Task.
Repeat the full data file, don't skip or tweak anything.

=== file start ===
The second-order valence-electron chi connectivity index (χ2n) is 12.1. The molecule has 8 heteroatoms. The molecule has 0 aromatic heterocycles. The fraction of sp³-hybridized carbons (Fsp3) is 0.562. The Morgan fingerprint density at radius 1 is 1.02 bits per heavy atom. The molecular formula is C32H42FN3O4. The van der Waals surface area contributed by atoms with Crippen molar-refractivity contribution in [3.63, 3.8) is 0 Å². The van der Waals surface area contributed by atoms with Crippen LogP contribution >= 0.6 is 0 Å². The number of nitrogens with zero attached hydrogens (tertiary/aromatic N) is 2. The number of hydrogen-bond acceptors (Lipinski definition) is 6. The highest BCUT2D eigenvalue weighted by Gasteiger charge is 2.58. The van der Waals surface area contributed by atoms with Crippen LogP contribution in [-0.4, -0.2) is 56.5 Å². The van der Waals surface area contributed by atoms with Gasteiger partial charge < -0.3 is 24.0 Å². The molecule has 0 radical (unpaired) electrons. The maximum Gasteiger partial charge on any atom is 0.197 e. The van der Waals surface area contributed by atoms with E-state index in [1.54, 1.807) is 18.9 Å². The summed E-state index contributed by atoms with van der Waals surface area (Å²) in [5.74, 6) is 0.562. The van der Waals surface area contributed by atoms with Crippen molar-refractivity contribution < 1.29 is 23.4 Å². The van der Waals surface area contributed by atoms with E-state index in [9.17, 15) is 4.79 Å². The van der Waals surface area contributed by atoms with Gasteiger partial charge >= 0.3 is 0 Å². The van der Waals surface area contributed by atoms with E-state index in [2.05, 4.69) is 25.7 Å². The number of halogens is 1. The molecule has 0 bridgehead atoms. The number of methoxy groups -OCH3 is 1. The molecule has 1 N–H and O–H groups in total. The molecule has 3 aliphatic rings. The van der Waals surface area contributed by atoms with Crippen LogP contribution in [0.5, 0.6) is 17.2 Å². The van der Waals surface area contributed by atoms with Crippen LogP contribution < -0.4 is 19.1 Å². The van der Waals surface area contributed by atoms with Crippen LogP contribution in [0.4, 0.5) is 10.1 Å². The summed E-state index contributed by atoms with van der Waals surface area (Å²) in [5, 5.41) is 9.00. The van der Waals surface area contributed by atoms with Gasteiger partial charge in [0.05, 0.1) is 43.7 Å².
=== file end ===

The second-order valence-electron chi connectivity index (χ2n) is 12.1. The molecule has 8 heteroatoms. The molecule has 0 aromatic heterocycles. The fraction of sp³-hybridized carbons (Fsp3) is 0.562. The Morgan fingerprint density at radius 1 is 1.02 bits per heavy atom. The molecular formula is C32H42FN3O4. The van der Waals surface area contributed by atoms with Crippen molar-refractivity contribution in [3.63, 3.8) is 0 Å². The van der Waals surface area contributed by atoms with Crippen LogP contribution >= 0.6 is 0 Å². The number of nitrogens with zero attached hydrogens (tertiary/aromatic N) is 2. The number of hydrogen-bond acceptors (Lipinski definition) is 6. The highest BCUT2D eigenvalue weighted by Gasteiger charge is 2.58. The van der Waals surface area contributed by atoms with Crippen LogP contribution in [-0.4, -0.2) is 56.5 Å². The van der Waals surface area contributed by atoms with Gasteiger partial charge < -0.3 is 24.0 Å². The molecule has 0 radical (unpaired) electrons. The maximum Gasteiger partial charge on any atom is 0.197 e. The van der Waals surface area contributed by atoms with E-state index in [1.54, 1.807) is 18.9 Å². The summed E-state index contributed by atoms with van der Waals surface area (Å²) in [5.74, 6) is 0.562. The van der Waals surface area contributed by atoms with Crippen molar-refractivity contribution < 1.29 is 23.4 Å². The van der Waals surface area contributed by atoms with E-state index in [9.17, 15) is 4.79 Å². The van der Waals surface area contributed by atoms with Gasteiger partial charge >= 0.3 is 0 Å². The van der Waals surface area contributed by atoms with E-state index in [2.05, 4.69) is 25.7 Å². The number of halogens is 1. The molecule has 0 bridgehead atoms. The number of methoxy groups -OCH3 is 1. The molecule has 1 N–H and O–H groups in total. The molecule has 3 aliphatic rings. The van der Waals surface area contributed by atoms with Crippen LogP contribution in [0.5, 0.6) is 17.2 Å². The van der Waals surface area contributed by atoms with Crippen LogP contribution < -0.4 is 19.1 Å². The van der Waals surface area contributed by atoms with Crippen LogP contribution in [0.4, 0.5) is 10.1 Å². The summed E-state index contributed by atoms with van der Waals surface area (Å²) in [5, 5.41) is 9.00. The van der Waals surface area contributed by atoms with Gasteiger partial charge in [0.05, 0.1) is 43.7 Å².